# What color are the spinning squares?

Look at these blue spinning squares! I mean black. I mean blue.
Are they blue or black? The answer is: yes.

It's a very simple optical illusion: first, black squares are spinning against a blue background. Then, it's the opposite.
The switch happens when the background and the foreground consist of squares of identical sizes, so your brain tends not to notice the transitions.
It thinks it's one continuous rotation, because in the last 100,000 years of evolution none of our ancestors spent a lot of time watching this type of animation.

Let's take a closer look at the short (25 lines) JavaScript snippet that fools our brains so efficiently. I'm using the JavaScript nomenclature for coordinates and angles.

[1-5] Our HTML page will only consist of a small Canvas.
[6] The 'degrees' variable will determine the angle of rotation of the squares. Start at zero.
[7] A small array of color names.
[8] Parameters of the squares.
[9] The 'phase' determines whether black squares are spinning on a blue background (if the value is 'true') or the other way round (if 'false').
[10] Kick off the animation.

[12-31] The 'animate' function is where all the action happens:
[13] Convert degrees to radians, because the Math.sin takes input in radians.
[14-15] Draw the background. The 'true/false' value is first reversed (so that the background color is the opposite of the squares color) and then converted into 0 and 1 and the respective color is pulled from the 'color' array.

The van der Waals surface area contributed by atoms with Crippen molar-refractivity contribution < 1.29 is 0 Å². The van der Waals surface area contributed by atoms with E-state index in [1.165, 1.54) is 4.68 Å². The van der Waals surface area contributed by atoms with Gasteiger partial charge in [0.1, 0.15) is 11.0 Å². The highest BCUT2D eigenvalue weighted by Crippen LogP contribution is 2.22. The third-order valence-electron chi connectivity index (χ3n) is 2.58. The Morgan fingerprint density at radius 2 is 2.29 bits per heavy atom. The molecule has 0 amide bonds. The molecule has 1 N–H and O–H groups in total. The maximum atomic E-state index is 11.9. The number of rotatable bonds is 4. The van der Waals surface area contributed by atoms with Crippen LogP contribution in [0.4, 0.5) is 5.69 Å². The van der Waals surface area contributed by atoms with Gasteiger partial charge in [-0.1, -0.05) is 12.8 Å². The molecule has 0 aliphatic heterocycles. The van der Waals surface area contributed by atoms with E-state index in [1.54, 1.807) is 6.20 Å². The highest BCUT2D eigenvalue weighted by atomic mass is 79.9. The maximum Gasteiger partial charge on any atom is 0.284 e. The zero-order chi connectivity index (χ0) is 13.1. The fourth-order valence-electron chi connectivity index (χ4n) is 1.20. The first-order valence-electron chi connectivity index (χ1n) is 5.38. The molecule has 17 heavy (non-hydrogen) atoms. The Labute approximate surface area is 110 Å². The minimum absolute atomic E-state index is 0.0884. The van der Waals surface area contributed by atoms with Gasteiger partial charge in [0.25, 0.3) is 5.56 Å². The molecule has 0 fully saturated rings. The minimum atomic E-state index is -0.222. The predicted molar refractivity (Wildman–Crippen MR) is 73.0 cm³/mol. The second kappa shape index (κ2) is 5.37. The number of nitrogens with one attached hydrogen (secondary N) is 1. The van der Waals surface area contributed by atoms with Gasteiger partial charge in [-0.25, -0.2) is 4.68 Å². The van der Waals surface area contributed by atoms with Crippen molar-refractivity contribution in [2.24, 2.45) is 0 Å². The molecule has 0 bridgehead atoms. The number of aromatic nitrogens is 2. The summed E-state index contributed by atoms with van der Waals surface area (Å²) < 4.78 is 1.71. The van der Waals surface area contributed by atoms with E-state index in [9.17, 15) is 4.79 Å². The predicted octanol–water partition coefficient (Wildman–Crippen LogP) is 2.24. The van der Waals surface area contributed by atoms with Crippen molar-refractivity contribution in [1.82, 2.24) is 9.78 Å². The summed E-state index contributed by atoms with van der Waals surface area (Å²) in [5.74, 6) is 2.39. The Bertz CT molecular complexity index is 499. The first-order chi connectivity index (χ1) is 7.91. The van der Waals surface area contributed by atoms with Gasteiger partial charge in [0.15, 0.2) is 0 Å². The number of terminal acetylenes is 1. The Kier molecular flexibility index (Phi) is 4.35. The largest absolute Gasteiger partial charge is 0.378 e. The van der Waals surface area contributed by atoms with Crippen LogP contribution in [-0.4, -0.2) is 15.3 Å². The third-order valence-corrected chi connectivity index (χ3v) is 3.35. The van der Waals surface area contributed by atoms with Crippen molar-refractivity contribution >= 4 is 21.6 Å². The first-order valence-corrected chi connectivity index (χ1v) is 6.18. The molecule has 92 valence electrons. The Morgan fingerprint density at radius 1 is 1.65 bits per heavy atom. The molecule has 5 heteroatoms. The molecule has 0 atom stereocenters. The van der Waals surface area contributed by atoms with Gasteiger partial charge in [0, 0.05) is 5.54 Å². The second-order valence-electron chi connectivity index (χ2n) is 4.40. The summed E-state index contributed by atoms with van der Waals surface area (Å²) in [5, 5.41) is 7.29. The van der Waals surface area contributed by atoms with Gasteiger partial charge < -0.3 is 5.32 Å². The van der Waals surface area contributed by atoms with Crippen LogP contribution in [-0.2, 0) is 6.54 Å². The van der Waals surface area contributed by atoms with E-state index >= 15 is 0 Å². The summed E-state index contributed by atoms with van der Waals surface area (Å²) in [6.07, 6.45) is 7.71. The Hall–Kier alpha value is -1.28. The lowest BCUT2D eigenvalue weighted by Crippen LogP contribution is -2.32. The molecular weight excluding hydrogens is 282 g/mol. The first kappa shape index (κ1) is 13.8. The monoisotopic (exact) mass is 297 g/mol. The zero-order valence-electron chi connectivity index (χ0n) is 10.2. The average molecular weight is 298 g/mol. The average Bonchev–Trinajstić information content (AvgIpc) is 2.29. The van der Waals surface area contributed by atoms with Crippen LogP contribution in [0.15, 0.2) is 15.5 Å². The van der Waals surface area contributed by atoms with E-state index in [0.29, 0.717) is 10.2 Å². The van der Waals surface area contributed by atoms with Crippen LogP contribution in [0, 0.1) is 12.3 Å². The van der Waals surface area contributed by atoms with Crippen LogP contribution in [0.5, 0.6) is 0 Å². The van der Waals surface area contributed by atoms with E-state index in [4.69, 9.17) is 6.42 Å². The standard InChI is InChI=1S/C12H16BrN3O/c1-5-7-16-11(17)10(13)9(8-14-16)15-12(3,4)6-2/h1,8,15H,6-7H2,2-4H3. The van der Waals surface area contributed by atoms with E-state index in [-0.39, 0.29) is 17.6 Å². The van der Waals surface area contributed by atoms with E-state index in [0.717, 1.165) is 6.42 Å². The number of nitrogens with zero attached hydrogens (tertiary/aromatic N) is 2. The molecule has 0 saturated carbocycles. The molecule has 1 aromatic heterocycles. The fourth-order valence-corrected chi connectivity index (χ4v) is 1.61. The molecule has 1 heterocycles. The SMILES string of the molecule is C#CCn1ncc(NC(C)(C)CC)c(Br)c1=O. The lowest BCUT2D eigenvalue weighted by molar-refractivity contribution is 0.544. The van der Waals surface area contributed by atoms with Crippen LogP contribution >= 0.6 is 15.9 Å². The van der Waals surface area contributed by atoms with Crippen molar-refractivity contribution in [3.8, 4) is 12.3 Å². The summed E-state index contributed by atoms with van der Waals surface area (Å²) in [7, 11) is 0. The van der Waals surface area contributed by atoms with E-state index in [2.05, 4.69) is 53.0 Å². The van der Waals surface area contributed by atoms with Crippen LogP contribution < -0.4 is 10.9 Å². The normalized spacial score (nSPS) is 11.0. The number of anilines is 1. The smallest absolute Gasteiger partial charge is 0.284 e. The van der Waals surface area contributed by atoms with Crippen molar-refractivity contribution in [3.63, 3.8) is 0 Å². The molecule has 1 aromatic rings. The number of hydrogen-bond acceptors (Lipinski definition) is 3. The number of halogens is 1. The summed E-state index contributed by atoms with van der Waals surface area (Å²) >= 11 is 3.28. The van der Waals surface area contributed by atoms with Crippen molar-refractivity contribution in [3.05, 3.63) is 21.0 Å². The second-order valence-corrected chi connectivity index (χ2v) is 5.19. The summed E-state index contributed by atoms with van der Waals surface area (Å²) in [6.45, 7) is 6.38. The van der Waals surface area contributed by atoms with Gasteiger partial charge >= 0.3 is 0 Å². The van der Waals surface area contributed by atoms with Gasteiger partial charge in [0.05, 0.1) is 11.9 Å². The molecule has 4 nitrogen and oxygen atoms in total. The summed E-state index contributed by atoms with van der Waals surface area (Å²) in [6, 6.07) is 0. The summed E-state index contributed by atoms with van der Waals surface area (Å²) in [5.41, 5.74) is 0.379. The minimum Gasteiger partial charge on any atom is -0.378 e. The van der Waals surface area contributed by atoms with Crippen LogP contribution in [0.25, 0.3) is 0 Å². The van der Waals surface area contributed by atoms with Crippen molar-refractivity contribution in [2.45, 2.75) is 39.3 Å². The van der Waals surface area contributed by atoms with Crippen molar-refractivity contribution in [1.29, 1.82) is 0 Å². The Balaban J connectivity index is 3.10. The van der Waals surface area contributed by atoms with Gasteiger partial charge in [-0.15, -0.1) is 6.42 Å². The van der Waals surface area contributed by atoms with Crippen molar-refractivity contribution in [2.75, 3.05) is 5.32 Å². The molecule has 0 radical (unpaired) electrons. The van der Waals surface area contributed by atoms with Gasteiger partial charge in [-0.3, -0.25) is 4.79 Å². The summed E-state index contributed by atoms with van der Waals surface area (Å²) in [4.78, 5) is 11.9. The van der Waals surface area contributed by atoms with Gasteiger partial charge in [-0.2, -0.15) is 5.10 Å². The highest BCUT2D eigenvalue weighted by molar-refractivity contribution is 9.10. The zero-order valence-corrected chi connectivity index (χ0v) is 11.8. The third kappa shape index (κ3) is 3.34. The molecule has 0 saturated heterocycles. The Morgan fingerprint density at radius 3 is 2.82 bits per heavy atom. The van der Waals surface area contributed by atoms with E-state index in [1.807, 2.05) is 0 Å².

[16] The squares color is determined similarly, but without the reversal.
[17-18] Draw the squares in rows and columns.
[19-20] Calculate the center of each square:
The squares will rotate in a circle, so the distance between the centers of the squares must be equal to twice the radius, so that each vertex touches another one when the rotation angle equals to multiples of 90 degrees). In other words, the diameter (2*radius) of the circle is the diagonal of the square.
If the phase is 'true', shift the centers by one radius to the right and down, so that the centers of the black squares are placed correctly.
[22-25] Draw the four sides of the square.
We're using this basic formula to find the coordinates of a point on a circle on the Cartesian plane:

The first vertex (A) uses the 'angle' rotation. Every subsequent vertex (B, C, D) is rotated by an additional 90 degrees (π/2).
Only draw three sides and then [26] fill the shape, so the resulting shape is a square. The red arc below shows the circular path from 0 to 270 degrees.
[28] Increase the rotation angle.
[29] Reverse the phase every 180 degrees.
[30] Wait for the next animation frame.

Here is the full code of the editor:



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